While the Jamaican police has routinely singled out individual dancehall artists for the out of control crime in the country, the Prime Minister has up the ante by blaming an entire section of the dancehall culture for the high crime rate on the island.
Andrew Holness, speaking at a Jamaica Labour Party meeting at Rusea’s High School in Lucea, Hanover, on Sunday, said that while he has nothing against dancehall, he believes that daggering dances in particular contribute largely to the violence in the country.
“The guys who are doing this daggering dance, they are creative, but, they need to understand that what they are projecting into the minds of our children is that violence is acceptable,” Holness said.
“We cannot allow violence to take away our true culture and that is being projected as the culture of Jamaica. We must stand up, talk to the entertainers, talk to the promoters,” he added.
Many in the dancehall fraternity are disagreeing with the Prime Minister and are publicly voicing their disagreement.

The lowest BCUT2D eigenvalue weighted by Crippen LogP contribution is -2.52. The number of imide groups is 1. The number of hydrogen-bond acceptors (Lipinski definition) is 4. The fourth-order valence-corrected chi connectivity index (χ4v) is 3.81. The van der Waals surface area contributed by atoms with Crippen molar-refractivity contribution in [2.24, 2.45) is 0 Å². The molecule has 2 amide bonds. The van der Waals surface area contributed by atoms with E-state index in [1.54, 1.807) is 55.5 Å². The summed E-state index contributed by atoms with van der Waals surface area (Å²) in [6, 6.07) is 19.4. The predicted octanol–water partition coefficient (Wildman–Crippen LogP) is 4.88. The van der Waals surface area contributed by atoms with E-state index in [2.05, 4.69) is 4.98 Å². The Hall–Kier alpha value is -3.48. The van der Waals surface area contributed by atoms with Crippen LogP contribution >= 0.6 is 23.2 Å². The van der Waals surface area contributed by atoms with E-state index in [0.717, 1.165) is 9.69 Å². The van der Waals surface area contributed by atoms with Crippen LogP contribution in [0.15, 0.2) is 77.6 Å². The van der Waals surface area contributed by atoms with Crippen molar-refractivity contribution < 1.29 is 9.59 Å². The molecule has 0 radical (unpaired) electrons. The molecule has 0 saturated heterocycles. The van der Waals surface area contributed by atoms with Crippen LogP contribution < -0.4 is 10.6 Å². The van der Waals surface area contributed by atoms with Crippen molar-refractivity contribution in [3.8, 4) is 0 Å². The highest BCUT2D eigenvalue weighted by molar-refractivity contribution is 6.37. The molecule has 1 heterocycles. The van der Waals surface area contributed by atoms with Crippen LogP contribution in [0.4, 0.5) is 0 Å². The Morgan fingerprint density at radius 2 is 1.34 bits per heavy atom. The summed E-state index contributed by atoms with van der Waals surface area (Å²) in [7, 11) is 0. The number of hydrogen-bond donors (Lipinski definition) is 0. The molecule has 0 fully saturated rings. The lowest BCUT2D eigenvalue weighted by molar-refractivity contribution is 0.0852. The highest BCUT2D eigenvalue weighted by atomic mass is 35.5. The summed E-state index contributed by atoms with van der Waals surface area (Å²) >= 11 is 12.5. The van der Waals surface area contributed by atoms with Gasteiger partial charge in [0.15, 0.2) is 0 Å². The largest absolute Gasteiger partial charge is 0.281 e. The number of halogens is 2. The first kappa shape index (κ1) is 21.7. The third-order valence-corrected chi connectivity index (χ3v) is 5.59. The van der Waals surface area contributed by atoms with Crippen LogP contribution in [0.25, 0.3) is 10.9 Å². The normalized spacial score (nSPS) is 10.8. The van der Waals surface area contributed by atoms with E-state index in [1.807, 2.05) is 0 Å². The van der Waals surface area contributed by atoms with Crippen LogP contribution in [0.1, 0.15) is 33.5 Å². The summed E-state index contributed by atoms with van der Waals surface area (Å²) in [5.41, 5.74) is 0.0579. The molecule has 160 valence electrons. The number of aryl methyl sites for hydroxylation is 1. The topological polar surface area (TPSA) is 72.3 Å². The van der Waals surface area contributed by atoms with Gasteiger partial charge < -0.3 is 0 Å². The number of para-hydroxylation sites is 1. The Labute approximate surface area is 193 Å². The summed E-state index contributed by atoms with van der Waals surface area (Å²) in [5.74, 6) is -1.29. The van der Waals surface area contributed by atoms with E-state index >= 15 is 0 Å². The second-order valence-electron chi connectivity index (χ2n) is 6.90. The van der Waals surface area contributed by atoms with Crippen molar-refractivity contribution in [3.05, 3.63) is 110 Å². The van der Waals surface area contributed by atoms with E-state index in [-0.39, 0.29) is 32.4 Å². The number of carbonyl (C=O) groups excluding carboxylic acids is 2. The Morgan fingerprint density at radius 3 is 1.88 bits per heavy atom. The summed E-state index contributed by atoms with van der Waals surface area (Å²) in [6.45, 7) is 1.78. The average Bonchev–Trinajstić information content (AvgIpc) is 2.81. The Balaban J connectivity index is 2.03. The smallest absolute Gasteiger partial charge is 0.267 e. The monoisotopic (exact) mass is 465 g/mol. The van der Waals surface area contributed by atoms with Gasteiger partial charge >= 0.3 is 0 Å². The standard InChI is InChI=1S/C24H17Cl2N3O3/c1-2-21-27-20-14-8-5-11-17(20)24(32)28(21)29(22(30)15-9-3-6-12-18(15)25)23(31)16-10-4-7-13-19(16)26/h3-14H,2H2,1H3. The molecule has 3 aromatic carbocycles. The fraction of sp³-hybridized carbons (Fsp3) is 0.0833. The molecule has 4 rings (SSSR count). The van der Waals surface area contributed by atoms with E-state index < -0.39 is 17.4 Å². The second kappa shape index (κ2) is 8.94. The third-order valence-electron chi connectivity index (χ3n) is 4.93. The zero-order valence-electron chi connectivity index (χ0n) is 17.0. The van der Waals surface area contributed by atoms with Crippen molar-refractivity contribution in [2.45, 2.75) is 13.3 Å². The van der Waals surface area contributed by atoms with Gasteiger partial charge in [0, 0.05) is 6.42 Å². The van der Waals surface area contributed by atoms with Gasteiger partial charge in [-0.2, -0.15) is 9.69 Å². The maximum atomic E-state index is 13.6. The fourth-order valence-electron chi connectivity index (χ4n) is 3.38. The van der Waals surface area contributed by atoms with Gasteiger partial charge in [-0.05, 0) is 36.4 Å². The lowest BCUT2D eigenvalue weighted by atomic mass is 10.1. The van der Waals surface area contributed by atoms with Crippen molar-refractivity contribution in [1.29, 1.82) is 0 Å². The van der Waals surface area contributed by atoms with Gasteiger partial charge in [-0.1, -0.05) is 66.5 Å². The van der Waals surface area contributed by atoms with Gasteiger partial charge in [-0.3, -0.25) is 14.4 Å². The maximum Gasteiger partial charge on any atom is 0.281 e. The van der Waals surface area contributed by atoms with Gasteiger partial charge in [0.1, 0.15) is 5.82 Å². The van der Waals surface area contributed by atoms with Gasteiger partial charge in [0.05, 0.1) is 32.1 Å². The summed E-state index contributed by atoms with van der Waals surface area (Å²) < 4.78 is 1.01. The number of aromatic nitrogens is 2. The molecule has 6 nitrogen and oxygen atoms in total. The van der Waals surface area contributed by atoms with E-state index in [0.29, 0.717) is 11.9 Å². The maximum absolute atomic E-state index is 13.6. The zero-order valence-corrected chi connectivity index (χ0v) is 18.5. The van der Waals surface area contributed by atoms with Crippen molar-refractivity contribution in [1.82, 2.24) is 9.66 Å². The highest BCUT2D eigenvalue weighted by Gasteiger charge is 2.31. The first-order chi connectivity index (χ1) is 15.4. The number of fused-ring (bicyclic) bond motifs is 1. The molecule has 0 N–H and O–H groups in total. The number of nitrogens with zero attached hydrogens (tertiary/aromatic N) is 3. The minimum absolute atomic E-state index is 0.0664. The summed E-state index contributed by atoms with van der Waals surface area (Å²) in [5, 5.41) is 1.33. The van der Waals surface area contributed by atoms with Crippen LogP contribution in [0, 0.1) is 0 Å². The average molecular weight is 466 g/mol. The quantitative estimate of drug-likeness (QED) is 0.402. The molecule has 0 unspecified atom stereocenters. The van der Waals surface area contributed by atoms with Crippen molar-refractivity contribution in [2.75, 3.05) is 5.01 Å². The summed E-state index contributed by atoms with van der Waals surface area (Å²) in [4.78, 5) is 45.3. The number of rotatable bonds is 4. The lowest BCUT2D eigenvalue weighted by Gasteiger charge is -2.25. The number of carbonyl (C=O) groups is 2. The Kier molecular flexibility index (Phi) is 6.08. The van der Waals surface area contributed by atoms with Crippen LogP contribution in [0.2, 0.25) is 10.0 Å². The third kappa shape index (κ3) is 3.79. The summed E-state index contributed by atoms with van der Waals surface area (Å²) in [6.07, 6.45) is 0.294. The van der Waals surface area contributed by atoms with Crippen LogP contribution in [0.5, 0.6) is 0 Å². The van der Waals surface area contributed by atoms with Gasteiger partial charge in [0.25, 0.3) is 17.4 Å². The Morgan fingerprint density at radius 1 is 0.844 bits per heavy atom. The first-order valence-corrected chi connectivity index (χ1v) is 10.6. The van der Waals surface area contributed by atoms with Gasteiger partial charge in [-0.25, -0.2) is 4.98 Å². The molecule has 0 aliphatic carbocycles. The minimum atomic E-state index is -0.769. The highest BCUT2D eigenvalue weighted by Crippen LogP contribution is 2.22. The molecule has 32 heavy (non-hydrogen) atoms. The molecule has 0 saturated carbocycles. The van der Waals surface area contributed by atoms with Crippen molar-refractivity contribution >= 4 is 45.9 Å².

“The amount of daggering is a small fraction compared to a few years ago. The majority of dancing in dancehall is done now by dancers doing routines,” DJ said.
The Broadcasting Commission, in 2009, imposed a ban on daggering songs on radio and television.
Since then, daggering has been replaced by several new dance moves, some of which include aggressive but artistic pounding of women by a male counterpart.
Stop putting blame on our music and start holding people accountable for their own behaviour and actions,” recording artist, Razor B said.
Andrew Holness’ comments come on the heel of promoters in the United Kingdom complaining that certain club owners were banning dancehall from playing in their establishments.